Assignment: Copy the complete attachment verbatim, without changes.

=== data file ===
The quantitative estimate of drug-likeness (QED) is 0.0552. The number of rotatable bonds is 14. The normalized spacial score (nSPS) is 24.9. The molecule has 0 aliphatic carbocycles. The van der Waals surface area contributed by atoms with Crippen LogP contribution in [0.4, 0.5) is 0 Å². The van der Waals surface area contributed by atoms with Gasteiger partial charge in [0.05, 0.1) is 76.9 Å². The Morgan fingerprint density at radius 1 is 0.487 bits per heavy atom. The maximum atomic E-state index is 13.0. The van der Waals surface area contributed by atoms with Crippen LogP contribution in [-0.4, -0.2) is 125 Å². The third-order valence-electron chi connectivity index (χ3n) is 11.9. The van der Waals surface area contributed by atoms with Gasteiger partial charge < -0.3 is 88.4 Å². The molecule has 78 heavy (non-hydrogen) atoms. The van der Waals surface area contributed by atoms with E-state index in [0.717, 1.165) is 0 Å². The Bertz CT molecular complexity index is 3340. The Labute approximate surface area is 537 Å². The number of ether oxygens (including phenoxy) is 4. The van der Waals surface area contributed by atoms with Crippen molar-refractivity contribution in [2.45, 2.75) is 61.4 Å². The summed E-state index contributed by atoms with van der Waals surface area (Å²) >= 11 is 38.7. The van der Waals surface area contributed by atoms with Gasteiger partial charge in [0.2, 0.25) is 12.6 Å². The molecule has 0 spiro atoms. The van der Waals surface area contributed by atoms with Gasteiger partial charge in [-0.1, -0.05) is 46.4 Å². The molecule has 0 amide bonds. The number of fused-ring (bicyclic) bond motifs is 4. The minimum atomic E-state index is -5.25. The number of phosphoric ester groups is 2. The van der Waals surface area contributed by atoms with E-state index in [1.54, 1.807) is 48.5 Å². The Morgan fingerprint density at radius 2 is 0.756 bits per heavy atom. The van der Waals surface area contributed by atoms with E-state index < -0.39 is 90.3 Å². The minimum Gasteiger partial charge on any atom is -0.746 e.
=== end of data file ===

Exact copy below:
The quantitative estimate of drug-likeness (QED) is 0.0552. The number of rotatable bonds is 14. The normalized spacial score (nSPS) is 24.9. The molecule has 0 aliphatic carbocycles. The van der Waals surface area contributed by atoms with Crippen LogP contribution in [0.4, 0.5) is 0 Å². The van der Waals surface area contributed by atoms with Gasteiger partial charge in [0.05, 0.1) is 76.9 Å². The Morgan fingerprint density at radius 1 is 0.487 bits per heavy atom. The maximum atomic E-state index is 13.0. The van der Waals surface area contributed by atoms with Crippen LogP contribution in [-0.4, -0.2) is 125 Å². The third-order valence-electron chi connectivity index (χ3n) is 11.9. The van der Waals surface area contributed by atoms with Gasteiger partial charge < -0.3 is 88.4 Å². The molecule has 78 heavy (non-hydrogen) atoms. The van der Waals surface area contributed by atoms with E-state index in [0.717, 1.165) is 0 Å². The Bertz CT molecular complexity index is 3340. The Labute approximate surface area is 537 Å². The number of ether oxygens (including phenoxy) is 4. The van der Waals surface area contributed by atoms with Crippen molar-refractivity contribution in [2.45, 2.75) is 61.4 Å². The summed E-state index contributed by atoms with van der Waals surface area (Å²) >= 11 is 38.7. The van der Waals surface area contributed by atoms with Gasteiger partial charge in [0.2, 0.25) is 12.6 Å². The molecule has 0 spiro atoms. The van der Waals surface area contributed by atoms with Gasteiger partial charge in [-0.1, -0.05) is 46.4 Å². The molecule has 0 amide bonds. The number of fused-ring (bicyclic) bond motifs is 4. The minimum atomic E-state index is -5.25. The number of phosphoric ester groups is 2. The van der Waals surface area contributed by atoms with E-state index in [1.54, 1.807) is 48.5 Å². The Morgan fingerprint density at radius 2 is 0.756 bits per heavy atom. The van der Waals surface area contributed by atoms with E-state index < -0.39 is 90.3 Å². The minimum Gasteiger partial charge on any atom is -0.746 e.